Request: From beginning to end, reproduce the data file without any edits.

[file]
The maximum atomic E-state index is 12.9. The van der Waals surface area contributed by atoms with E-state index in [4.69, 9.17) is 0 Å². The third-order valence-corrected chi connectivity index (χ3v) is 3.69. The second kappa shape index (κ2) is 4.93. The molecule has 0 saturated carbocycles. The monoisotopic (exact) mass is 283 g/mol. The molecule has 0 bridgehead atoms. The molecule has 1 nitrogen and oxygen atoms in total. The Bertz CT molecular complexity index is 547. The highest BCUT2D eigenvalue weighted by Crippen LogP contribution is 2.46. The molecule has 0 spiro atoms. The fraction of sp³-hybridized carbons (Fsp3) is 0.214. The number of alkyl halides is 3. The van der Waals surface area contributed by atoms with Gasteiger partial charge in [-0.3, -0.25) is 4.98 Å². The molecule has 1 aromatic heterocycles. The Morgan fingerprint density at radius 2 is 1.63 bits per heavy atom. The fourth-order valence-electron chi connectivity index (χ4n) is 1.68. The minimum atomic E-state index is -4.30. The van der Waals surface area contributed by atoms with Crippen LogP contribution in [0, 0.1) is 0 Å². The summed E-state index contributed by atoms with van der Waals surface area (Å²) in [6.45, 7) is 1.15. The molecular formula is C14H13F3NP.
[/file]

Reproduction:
The maximum atomic E-state index is 12.9. The van der Waals surface area contributed by atoms with E-state index in [4.69, 9.17) is 0 Å². The third-order valence-corrected chi connectivity index (χ3v) is 3.69. The second kappa shape index (κ2) is 4.93. The molecule has 0 saturated carbocycles. The monoisotopic (exact) mass is 283 g/mol. The molecule has 0 bridgehead atoms. The molecule has 1 nitrogen and oxygen atoms in total. The Bertz CT molecular complexity index is 547. The highest BCUT2D eigenvalue weighted by Crippen LogP contribution is 2.46. The molecule has 0 spiro atoms. The fraction of sp³-hybridized carbons (Fsp3) is 0.214. The number of alkyl halides is 3. The van der Waals surface area contributed by atoms with Gasteiger partial charge in [-0.3, -0.25) is 4.98 Å². The molecule has 1 aromatic heterocycles. The Morgan fingerprint density at radius 2 is 1.63 bits per heavy atom. The fourth-order valence-electron chi connectivity index (χ4n) is 1.68. The minimum atomic E-state index is -4.30. The van der Waals surface area contributed by atoms with Crippen LogP contribution in [0, 0.1) is 0 Å². The summed E-state index contributed by atoms with van der Waals surface area (Å²) in [6.45, 7) is 1.15. The molecular formula is C14H13F3NP.